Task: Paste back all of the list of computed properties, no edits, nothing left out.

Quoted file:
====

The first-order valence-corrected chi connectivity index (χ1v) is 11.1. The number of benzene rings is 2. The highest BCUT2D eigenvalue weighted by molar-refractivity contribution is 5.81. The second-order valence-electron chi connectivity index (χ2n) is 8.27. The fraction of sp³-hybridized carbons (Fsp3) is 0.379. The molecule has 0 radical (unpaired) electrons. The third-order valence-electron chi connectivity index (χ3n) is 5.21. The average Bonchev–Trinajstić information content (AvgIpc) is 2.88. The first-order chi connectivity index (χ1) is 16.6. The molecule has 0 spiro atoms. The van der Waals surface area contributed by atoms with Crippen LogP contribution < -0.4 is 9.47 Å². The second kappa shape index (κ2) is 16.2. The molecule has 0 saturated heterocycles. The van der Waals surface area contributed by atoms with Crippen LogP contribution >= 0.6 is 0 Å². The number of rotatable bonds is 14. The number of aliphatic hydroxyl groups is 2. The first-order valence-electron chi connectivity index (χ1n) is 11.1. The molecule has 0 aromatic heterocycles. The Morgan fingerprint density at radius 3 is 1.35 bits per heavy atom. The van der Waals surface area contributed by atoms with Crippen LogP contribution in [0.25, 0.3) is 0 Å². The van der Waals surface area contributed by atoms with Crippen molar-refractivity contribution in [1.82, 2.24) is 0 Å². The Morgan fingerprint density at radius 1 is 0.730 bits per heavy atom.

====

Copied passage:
The first-order valence-corrected chi connectivity index (χ1v) is 11.1. The number of benzene rings is 2. The highest BCUT2D eigenvalue weighted by molar-refractivity contribution is 5.81. The second-order valence-electron chi connectivity index (χ2n) is 8.27. The fraction of sp³-hybridized carbons (Fsp3) is 0.379. The molecule has 0 radical (unpaired) electrons. The third-order valence-electron chi connectivity index (χ3n) is 5.21. The average Bonchev–Trinajstić information content (AvgIpc) is 2.88. The first-order chi connectivity index (χ1) is 16.6. The molecule has 0 spiro atoms. The van der Waals surface area contributed by atoms with Crippen LogP contribution < -0.4 is 9.47 Å². The second kappa shape index (κ2) is 16.2. The molecule has 0 saturated heterocycles. The van der Waals surface area contributed by atoms with Crippen LogP contribution >= 0.6 is 0 Å². The number of rotatable bonds is 14. The number of aliphatic hydroxyl groups is 2. The first-order valence-electron chi connectivity index (χ1n) is 11.1. The molecule has 0 aromatic heterocycles. The Morgan fingerprint density at radius 3 is 1.35 bits per heavy atom. The van der Waals surface area contributed by atoms with Crippen LogP contribution in [0.25, 0.3) is 0 Å². The van der Waals surface area contributed by atoms with Crippen molar-refractivity contribution in [1.82, 2.24) is 0 Å². The Morgan fingerprint density at radius 1 is 0.730 bits per heavy atom.